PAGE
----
Fifteen-year-old Melea Riley has earned a slew of medals in the six years she’s competed in Special Olympics Colorado, but this year, she was more excited about painting her nails than competing.
“That’s the most fun part for her,” said her mother and coach Shana Riley as Melea shyly showed off her pink and red fingernails. “We look forward to this all year.”
Born with tuberous sclerosis, Melea Riley has dealt with multiple seizures daily since she was 10 months old. But everything changed about six years ago when Shana Riley’s friend suggested they take their kids ice skating.
“And I said, ‘I don’t know. She’s never been ice skating before,'” Shana Riley said. “Melea couldn’t ride a bike or roller skate, and my friend Lisa said, ‘Oh, come on,’ so we did. Two hours later, (Melea) didn’t want to get off the ice.”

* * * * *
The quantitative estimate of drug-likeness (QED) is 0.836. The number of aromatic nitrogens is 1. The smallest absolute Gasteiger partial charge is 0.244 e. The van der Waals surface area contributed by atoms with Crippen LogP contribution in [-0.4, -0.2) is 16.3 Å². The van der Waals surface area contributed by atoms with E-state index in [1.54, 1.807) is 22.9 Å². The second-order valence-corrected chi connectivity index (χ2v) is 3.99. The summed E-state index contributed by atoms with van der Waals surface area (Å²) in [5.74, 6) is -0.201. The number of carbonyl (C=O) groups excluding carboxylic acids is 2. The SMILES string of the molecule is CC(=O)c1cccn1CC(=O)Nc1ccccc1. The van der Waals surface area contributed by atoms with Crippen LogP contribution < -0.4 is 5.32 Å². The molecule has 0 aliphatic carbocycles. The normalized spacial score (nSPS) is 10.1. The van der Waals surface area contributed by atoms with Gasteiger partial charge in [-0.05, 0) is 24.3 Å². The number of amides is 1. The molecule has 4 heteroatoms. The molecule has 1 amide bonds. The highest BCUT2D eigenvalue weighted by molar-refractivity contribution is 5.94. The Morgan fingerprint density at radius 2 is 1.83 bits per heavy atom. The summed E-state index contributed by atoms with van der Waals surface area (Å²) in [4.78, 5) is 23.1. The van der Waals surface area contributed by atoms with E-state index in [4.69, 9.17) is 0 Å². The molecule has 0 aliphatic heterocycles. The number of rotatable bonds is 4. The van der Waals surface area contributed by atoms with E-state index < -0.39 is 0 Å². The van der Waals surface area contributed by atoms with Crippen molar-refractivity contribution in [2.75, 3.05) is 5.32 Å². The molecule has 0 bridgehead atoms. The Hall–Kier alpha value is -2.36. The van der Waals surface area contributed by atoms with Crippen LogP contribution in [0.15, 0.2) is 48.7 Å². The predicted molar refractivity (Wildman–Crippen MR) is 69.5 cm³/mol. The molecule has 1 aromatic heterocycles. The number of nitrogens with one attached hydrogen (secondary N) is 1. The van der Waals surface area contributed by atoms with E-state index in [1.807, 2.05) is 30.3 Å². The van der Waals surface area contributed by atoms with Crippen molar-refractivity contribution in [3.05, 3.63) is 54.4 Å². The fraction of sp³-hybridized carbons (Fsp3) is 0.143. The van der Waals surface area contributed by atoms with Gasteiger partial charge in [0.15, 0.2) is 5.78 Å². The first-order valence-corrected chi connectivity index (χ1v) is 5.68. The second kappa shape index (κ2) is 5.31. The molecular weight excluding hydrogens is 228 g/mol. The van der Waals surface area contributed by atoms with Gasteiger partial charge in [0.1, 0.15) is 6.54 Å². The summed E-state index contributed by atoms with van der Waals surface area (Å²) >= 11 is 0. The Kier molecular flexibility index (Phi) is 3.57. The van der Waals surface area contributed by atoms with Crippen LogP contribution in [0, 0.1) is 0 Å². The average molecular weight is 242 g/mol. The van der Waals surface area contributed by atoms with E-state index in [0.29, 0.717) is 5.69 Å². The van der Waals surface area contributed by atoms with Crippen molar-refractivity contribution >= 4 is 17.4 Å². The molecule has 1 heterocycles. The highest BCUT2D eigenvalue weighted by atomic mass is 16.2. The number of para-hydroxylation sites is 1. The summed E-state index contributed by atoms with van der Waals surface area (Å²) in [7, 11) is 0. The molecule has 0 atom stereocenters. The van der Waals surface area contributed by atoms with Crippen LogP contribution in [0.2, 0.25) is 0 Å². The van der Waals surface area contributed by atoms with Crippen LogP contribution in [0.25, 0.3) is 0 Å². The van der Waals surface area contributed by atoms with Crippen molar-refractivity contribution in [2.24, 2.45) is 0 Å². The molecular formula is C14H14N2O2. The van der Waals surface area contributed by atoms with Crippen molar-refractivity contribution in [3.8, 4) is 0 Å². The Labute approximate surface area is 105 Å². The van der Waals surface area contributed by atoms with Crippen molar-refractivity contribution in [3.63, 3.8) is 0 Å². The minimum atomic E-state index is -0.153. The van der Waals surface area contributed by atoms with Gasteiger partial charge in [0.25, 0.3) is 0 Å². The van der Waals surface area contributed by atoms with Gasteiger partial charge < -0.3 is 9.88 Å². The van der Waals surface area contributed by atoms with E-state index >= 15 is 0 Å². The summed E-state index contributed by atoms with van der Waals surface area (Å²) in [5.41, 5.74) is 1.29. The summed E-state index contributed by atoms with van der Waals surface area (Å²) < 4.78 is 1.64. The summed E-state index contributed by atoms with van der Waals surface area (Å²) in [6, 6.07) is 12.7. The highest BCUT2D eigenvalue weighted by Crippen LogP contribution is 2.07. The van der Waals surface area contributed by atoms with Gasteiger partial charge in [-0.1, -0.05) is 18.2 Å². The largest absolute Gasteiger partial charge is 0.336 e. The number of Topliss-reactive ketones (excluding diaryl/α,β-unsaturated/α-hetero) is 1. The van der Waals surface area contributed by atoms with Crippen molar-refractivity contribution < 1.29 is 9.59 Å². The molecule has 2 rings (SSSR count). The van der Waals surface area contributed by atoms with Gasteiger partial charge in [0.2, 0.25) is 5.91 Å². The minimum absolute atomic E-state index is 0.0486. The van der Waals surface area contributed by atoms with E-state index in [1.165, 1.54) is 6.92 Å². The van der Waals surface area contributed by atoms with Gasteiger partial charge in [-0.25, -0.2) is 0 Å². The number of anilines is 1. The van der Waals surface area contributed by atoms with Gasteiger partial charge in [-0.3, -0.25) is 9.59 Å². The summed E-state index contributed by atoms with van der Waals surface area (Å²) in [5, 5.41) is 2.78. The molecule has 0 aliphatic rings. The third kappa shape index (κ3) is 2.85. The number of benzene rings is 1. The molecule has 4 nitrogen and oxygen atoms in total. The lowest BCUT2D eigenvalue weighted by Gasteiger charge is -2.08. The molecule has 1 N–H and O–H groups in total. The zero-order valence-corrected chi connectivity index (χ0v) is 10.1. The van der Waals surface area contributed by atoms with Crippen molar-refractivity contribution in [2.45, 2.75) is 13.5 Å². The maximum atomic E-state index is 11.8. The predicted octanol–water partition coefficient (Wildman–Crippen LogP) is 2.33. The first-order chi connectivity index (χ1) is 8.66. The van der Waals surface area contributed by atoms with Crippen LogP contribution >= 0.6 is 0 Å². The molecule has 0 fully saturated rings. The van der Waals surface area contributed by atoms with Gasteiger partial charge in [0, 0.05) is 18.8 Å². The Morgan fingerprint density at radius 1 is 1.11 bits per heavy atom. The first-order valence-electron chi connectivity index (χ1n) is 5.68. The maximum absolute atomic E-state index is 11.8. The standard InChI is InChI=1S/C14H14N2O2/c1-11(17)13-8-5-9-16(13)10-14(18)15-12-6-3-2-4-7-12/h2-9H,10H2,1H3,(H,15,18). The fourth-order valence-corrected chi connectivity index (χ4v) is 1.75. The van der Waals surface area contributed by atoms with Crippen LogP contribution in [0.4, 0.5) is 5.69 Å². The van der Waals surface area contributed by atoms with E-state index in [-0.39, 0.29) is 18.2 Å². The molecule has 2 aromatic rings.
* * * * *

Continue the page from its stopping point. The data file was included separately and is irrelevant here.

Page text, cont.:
Melea Riley’s neurologist introduced her to Schleu’s skating program at Denver University, which donates ice time to Special Olympics Colorado, and the girl has been hooked ever since.
“She’s the kid who when you get out on the ice, she’s the last one off,” Shana Riley said.
‘A whole new outlook’
Once physically weak, skating has built Melea Riley’s muscle tone and endurance. In a sparkly, dark-blue skating costume, Melea Riley gracefully skated backwards, extending her leg precisely.
The repetition of practicing a skating routine again and again has also built her concentration and made the painfully shy girl more outgoing.
“She was not a social creature,” Shana Riley said. “She could not hold eye contact.”
Now, in addition to competing by herself, Melea Riley competes in pairs skating and has performed in ice shows ” her father even joined her for one show.
“It’s really brought our family together, I’d have to say,” Shana Riley said. “This skating has just really given us all stuff.”
Of course, Melea Riley’s progress is not the product of skating alone. She has a stimulator implanted in her arm and takes anticonvulsants to help mitigate her seizures.